When the Nazis invade Poland, a group of Polish actors with a lot of Nazi uniforms on their hands find a new role to play. As a spy arrives in Warsaw to give the Nazis his latest information, the actors, led by Joseph Tura and his wife Maria, lead the Nazis a merry dance with various charades, rescues and escapes. –BFI
b. Jan. 29, 1892, Berlin. d. Nov. 30, 1947, Hollywood. The son of a prosperous tailor, he was drawn to the stage while participating in plays staged by his high school, which he quit at 16. To satisfy both his own urge to act and his father’s desire that he take over the family business, he began leading a double life, working as a bookkeeper at his father’s store by day and appearing in cabarets and music halls by night.
In 1911 he joined Max Reinhardt’s famous Deutsches Theater, where he rapidly advanced from bit parts to character leads. To supplement his income, he took a job in 1912 as an apprentice and general-purpose handyman at Berlin’s Bioscope film studios. The following year he began appearing in a series of film comedies, emphasizing ethnic Jewish humor, in which he played a character named Meyer. He became very successful as a comedian and soon began writing and directing his own films. Gradually, Lubitsch abandoned acting to concentrate on directing… read more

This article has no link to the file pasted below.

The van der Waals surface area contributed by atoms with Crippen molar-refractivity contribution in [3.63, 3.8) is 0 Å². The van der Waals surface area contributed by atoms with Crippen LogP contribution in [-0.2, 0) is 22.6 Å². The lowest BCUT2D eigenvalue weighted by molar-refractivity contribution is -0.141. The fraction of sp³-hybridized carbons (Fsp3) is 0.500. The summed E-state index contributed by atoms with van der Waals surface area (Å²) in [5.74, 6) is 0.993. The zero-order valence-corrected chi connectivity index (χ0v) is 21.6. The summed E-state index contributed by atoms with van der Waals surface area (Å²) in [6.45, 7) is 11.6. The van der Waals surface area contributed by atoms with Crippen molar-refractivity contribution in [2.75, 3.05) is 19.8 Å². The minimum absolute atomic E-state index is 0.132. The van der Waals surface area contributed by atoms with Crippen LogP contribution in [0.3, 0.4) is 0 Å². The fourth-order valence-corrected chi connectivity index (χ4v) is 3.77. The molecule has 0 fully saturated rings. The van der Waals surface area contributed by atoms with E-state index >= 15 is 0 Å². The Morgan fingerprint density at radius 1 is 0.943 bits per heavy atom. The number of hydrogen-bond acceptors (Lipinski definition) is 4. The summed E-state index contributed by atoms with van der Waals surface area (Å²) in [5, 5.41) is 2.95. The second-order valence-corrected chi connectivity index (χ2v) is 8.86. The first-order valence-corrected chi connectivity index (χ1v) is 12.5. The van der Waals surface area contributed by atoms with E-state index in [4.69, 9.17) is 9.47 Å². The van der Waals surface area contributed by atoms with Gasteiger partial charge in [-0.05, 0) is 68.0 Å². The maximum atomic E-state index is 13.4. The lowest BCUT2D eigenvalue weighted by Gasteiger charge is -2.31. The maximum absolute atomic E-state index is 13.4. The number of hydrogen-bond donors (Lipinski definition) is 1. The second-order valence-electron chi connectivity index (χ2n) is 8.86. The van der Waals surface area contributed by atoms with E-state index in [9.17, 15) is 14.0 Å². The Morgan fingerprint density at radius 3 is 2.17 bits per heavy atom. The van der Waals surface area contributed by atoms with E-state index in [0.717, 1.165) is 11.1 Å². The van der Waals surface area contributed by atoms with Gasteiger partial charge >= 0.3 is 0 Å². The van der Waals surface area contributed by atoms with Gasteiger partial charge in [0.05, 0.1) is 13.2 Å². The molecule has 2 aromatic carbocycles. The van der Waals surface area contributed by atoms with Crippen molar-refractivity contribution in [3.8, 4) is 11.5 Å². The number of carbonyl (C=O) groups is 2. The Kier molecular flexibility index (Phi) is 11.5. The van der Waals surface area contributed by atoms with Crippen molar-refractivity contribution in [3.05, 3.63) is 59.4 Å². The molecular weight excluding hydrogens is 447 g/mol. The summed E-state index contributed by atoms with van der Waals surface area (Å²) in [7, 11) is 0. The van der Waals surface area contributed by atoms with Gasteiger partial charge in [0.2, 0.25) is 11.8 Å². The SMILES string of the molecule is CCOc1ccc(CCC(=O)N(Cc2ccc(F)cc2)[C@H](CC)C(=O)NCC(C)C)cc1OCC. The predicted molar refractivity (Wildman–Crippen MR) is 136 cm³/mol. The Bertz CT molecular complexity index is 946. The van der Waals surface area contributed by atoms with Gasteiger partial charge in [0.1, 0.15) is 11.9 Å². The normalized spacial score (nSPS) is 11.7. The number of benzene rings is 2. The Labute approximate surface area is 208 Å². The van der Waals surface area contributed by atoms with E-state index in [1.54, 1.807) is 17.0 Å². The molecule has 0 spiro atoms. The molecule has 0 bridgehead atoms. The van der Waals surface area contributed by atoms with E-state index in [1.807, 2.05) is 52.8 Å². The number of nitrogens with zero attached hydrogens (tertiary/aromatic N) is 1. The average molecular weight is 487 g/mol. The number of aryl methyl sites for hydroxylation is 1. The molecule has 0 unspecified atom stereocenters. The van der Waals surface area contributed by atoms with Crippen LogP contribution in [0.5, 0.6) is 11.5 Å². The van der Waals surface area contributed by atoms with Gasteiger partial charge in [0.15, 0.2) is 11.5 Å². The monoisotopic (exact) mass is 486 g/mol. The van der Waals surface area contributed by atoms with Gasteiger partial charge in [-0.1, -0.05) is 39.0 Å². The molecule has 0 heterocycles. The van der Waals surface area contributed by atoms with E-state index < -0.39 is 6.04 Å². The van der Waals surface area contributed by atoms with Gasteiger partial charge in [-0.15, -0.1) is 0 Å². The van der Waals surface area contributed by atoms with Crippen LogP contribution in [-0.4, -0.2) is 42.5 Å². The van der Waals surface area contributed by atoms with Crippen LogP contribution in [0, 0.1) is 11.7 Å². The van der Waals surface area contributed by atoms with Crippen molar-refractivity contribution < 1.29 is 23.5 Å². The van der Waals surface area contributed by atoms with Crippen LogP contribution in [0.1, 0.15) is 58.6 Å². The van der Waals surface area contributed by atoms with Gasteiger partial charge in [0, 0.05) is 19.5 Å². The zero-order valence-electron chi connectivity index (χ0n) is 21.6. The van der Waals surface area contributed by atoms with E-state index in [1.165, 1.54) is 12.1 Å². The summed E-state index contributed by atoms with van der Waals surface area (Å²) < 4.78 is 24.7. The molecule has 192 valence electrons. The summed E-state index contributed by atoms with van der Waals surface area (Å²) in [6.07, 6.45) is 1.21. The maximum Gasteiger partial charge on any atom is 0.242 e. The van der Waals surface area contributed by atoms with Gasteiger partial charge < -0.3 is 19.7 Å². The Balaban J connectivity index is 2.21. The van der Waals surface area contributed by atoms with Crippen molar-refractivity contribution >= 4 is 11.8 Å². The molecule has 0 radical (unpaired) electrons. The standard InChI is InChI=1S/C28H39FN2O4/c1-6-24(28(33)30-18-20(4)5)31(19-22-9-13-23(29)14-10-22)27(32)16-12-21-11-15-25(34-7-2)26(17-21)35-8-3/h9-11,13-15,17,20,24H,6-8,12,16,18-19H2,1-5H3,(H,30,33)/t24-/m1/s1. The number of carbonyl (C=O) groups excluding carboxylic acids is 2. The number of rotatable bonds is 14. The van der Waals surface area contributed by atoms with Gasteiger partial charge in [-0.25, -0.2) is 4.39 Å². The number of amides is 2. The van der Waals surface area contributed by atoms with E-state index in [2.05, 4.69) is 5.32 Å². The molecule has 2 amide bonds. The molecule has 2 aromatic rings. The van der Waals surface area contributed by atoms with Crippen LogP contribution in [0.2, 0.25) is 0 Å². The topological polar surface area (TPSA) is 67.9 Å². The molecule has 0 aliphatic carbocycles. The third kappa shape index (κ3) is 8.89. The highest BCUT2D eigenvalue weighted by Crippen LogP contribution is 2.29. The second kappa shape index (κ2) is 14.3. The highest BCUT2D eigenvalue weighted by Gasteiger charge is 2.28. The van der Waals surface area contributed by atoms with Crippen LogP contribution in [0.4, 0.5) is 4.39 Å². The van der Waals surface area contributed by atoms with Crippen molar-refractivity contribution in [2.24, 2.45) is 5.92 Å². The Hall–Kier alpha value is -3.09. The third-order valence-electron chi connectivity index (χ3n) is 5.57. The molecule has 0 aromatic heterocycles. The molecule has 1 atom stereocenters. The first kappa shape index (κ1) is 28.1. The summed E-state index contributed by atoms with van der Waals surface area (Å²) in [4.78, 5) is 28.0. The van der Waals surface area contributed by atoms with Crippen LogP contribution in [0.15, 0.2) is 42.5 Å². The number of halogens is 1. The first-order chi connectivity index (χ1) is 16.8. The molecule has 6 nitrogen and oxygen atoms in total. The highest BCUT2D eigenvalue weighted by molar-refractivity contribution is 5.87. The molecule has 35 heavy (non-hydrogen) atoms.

What's amazing is how long one is suspended in queasy uneasy hilarity. The jokes about "Poles camping" immediately after showing the destruction of Warsaw. The movie is a triumph of "bad taste" over middlebrow sentimentality, although according to Harvey what upset the audiences were not the Nazi jokes but the jokes by the Nazis. Lubitsch makes as good a case as any for the nobility of the absurd human condition.
Cheeky, snappy – it’s got the trademark, bumbling lightness of Lubitsch’s comedy. Yet excessive froth is the least of its concerns, with the film suffering initially from rather confusing, jarring… read review